and pretty much every church project this hopefully well-meaning but extremely misguided priest consults for.

Opposite of this are some wonderful examples of how incorporation of verticality assists one's spirit to awe and reverence, such as the Cathedral of St. Paul in St. Paul, MN (the most beautiful church in America, but I'm biased), St. Peter's Basilica in Rome, and the currently under-construction Shrine of Our Lady of Guadalupe in Lacrosse, WI.

Verticality is a concept that is fairly easy to understand. If you enter a church and look upward and whisper to yourself "wow!", that's probably a church that has been successful in making use of verticality.

Iconography is maybe even easier to explain and understand. You kind of either have it, or you don't. Iconography is paintings, sculpture, icons, reliefs, stained-glass windows, etc. that communicate essential aspects of the faith to the faithful. Absence of these essential items means absence of beauty and of an essential mode of evangelization: art. In Catholic churches, post Vatican II modernism often felt embarassed by core-tenets of the faith, such as asking those in heaven, who are more alive and closer to God than us, to pray for us. This resulted in the conspicuous absence of sculptures, paintings, and side chapels dedicated to the saints. We are physical beings, created as such by God, and physical manifestations of the faith communicate to us in very powerful ways.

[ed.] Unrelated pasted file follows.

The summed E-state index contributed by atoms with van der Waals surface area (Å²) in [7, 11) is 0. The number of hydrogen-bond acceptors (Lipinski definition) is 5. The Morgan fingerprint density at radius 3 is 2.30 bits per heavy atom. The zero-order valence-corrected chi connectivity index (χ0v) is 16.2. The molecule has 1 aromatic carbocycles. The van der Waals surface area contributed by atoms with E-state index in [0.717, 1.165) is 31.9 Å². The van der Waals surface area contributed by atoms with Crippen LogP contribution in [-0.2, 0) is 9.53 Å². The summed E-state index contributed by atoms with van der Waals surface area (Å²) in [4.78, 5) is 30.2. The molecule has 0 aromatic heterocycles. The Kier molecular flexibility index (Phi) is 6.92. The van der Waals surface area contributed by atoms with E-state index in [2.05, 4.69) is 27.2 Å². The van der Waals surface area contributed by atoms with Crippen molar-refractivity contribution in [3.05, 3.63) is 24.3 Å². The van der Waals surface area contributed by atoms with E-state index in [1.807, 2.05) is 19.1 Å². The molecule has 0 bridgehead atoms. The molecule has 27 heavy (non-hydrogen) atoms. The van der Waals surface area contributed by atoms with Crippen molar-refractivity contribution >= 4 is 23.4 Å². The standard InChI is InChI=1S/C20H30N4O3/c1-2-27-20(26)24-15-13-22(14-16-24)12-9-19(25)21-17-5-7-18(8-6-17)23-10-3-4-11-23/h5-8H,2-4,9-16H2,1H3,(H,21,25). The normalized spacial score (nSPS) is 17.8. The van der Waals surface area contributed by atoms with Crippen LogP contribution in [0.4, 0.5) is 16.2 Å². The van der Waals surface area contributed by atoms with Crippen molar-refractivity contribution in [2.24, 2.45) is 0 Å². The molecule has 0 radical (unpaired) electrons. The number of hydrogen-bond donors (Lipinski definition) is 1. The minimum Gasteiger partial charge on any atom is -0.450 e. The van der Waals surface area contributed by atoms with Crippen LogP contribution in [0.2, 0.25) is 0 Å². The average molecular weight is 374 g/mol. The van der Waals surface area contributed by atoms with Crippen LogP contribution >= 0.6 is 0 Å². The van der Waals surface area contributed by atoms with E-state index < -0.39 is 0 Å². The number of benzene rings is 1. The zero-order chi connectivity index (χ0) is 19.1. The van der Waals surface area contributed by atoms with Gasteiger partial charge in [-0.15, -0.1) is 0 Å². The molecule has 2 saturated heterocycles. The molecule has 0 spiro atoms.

Formality, another necessity, means that a Catholic church is a place for worship and the reception of the sacraments, not a meeting hall or warehouse. Thus, the actual structure must be designed to communicate a certain level of formality to the faithful. Lots of carpeting, plushly cushioned pews, and cheap materials hurt the sense that the church is a place for prayer and a direct encounter with the Lord.

Hierarchy is also important, in that the priest is the representative of the faithful during the mass. Pews that are oriented in one direction toward the altar, with a defined nave and sanctuary, rightly order the church for the hierarchical liturgy of the mass. Of course, many in the modern or post-modern world don't feel "validated" or "included" with such a design, and so churches were designed with the altar in the center of all of the pews, with the pews in an almost theater-like arrangement around the altar, which may have given the desired emotional response but destroyed the hierarchy of the mass and de-emphasized the importance of the priest.

Lastly, permanence requires the construction of a church with solid, well-constructed, and yes even expensive materials, rather than cheap materials that make the structure feel as if it will need to be replaced in 20 years (and indeed that often happens). Duncan Stroik commented in an article that I read that it may sometimes be expensive to build a church the right way, but if necessary, build the church in stages. Let the construction proceed in stages, even involving more than one generation of parishioners. Cathedrals often took decades to construct, why must we be so impatient? Create a nave and sanctuary, then leave side chapels, or a formal baptistry, or other spaces for later when they can be done properly. Create a truly reverent space for the Lord, a Domus Dei (House of God). Permanence aids worship almost subconsciously, because it symbolizes the permanence of the greater Church.